Joshua Armstong, pastor of the Mount Zion Baptist Church, added, “As parents, we should have a choice on what our children learn…it’s complicated.”
What began as a mayoral report-turned-sermon, culminated as a debate on where to draw the line between parental and administrative intervention in a child’s learning curve.
According to Garden State Equality, an LGBTQ advocacy group that will help determine the curriculum dictated in S1569, “You cannot opt out of LGBTQ-inclusive curriculum just like you cannot opt out of science or black history simply because of ill-informed or close-minded personal beliefs…LGBTQ history is a part of American history, and to hide or misrepresent who, how, and why we are here today means students would otherwise be learning fiction.”
The day following the meeting, Barnegat Police Chief Keith Germain released a statement after he was approached by numerous members of the community with concerns about Cirulli’s statements.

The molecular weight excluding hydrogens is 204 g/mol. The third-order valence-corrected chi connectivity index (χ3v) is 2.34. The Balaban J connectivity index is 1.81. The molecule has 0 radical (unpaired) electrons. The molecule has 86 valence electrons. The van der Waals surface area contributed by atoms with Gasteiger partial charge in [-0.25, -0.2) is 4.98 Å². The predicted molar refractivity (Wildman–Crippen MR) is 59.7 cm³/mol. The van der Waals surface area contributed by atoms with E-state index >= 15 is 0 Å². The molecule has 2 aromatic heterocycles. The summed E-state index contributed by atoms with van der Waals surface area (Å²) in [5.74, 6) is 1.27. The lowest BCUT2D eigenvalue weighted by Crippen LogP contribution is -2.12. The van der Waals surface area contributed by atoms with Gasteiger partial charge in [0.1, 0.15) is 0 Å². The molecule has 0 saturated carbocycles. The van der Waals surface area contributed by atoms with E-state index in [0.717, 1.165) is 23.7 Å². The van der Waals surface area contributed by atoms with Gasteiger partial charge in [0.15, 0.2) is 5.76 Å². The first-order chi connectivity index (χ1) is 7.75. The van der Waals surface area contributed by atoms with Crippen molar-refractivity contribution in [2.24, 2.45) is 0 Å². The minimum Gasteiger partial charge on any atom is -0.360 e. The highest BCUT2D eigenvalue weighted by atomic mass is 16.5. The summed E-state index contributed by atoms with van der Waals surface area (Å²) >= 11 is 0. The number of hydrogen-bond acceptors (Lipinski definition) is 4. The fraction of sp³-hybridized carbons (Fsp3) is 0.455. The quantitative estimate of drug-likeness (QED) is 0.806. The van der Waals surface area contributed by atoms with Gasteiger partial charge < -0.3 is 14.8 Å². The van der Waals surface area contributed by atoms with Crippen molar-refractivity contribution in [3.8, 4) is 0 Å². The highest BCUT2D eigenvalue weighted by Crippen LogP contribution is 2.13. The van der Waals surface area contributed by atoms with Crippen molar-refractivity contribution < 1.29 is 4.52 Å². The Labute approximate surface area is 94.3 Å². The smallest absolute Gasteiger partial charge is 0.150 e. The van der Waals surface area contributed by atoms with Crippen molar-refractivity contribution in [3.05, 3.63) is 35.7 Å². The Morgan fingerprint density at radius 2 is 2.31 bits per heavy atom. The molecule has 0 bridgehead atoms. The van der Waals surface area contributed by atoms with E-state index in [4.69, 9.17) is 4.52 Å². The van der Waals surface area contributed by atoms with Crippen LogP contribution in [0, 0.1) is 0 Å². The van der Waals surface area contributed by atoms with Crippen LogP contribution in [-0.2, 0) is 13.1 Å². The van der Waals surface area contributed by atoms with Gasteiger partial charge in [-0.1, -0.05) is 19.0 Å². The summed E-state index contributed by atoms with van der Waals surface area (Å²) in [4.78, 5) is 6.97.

“The Barnegat Police Department is an agency committed to our core values which include fairness, empathy, and respect. The members of this agency go out every day with the conscious intent and conviction to protect the constitutional rights of all of the people with whom we come into contact and to instill in them the confidence that we will be there to help them when they need us. This commitment is absolute and unwavering, and applies to everyone.
“As someone who grew up here and has had the privilege of working here for the last 25 years, I know that this town is at its best when we work together and support each other,” read the statement.